So dig in, enjoy and let me know if you think anything else should be added!

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Scrum User Cheat Sheet

Cheat-Sheet-bannerJust started applying Scrum and still find it difficult to understand all of the different terms and rules? The two different backlogs, roles, meetings and everything else is quite confusing at first. However, there is no need to worry as I am here to help!

Grab this handy cheat sheet and enjoy quick Scrum facts for your convenience.

Scrum-Cheat-Sheet

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Top 10 Questions About Scrum and Their Answers

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Undoubtedly, there is no lack of information about Scrum and how it should be used. Articles, to do lists, mistakes, user cases and anything else you might think of can be reached in minutes. However, when you are just coming into a new approach and learning its ways, you will most likely have certain questions and struggle to find the answers.

To help you out in this situation, here are the most common questions new users have about Scrum and their answers.

Is Scrum Agile?

This is one of the most frequent questions from new practitioners and one that cannot be answered with a single yes or no. Scrum is part of the Agile family, as it is one of the frameworks used to realize Agile rules and principles in real life projects. Other Agile applications, such as Kanban, XP and others are simply other frameworks used to bring Agile values to life. So yes, Scrum is Agile but Agile is not just Scrum, it is much more.

Should I choose Scrum?

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All You Need To Know About: Scrum

Agile process

This week I continue with our article roundup – an effort to provide you with all our knowledge in one convenient place. After the two previous posts on project management and agile, I thought it would be time to go a little deeper and this time we are talking about Scrum. Yup, the basics, roles, estimations and anything else you might be looking for, I’ve got it right here.

Basics

No Scrum project can be started without knowing what you are doing and while you may have already read all that goes into the practice, actually doing it is different. Check out Getting Started With Scrum Task Board to set up your first board, read Frequent dilemma: what sprint duration is best for your team to figure out what sort of a sprint duration to choose and pick out the scrum cards for you with The 4 Scrum Cards To Consider.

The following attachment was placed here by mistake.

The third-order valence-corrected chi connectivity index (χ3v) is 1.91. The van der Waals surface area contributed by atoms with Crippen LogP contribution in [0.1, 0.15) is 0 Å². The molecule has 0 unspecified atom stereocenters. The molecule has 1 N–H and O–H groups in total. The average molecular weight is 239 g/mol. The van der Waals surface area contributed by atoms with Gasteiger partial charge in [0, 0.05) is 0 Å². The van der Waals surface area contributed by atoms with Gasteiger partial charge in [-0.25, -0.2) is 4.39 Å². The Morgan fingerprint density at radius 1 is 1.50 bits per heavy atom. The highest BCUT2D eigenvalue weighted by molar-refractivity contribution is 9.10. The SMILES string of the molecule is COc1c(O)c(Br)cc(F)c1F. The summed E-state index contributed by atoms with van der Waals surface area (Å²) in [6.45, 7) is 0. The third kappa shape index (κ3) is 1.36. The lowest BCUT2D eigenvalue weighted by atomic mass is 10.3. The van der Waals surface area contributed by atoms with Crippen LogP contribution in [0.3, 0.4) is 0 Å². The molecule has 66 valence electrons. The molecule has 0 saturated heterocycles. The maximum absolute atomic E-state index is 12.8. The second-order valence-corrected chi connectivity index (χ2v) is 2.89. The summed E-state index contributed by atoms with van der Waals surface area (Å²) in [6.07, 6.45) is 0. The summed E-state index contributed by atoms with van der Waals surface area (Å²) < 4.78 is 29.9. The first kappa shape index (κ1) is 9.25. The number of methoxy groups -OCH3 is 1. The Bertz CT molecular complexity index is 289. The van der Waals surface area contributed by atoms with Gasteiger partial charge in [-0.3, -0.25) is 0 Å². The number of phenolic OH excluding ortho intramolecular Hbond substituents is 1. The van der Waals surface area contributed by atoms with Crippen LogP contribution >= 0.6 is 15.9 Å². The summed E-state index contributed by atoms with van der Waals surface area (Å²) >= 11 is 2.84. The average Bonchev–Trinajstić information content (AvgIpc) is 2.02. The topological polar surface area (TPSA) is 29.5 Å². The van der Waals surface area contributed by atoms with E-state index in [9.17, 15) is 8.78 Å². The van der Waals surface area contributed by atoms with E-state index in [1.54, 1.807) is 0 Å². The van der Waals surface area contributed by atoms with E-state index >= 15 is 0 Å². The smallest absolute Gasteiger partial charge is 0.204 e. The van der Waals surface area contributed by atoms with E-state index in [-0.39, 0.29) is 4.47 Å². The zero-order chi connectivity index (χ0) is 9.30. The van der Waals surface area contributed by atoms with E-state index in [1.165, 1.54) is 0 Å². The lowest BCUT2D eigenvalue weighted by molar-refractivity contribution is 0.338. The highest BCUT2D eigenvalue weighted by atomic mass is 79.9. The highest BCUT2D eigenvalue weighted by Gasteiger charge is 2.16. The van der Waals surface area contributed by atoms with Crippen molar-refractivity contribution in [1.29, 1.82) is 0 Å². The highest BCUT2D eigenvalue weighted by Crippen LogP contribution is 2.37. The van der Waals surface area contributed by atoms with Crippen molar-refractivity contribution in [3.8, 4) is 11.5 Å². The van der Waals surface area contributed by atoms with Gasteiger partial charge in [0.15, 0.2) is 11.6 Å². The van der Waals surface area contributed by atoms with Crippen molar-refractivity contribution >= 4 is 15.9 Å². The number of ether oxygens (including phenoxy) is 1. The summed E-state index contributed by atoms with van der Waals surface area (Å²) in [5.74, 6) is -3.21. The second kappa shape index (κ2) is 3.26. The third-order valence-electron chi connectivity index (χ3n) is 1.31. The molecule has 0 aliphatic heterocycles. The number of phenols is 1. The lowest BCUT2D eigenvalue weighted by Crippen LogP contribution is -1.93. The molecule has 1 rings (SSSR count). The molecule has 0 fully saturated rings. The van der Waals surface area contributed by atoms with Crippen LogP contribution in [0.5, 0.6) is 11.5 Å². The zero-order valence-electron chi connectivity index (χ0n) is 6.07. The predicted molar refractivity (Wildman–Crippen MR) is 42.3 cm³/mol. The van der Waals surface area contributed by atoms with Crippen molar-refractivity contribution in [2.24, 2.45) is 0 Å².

Once you are all set up and the actual work begins, learn how to write your first user stories with the help of Writing Effective User Stories for Scrum and choose the best way to estimate work by Estimating in story points compared to hours.

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Building Your Next Sprint With Eylean Board

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Building a sprint is not only a difficult but also a very important task. You need to identify the priorities and set realistic goals for the whole team at the same time providing a meaningful result in the end. So there is no surprise many struggle in the beginning and even the most experienced Scrum Masters sometimes run into trouble.

While there are no definite guarantees against anything in this world it is always better to face uncertainty prepared and sure in your processes. This is exactly what Eylean Board goal is and here are 5 ways planning your next sprint with our tool will make you not only more sure of your process, but also happier.

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Agile vs. Hybrid Approaches – Which Will Stay On Top

Agile-vs-hybridLast week I introduced you to the hybrid WaterScrumFall model that merges the Waterfall and Scrum practices in order to create a happy medium of both worlds. While it is not the likeliest of merges, many companies out there find it to be a viable option for their situation and happily use it. However, there are also those that claim this model is ineffective and faulty therefore this week I want to dive into their side of the story.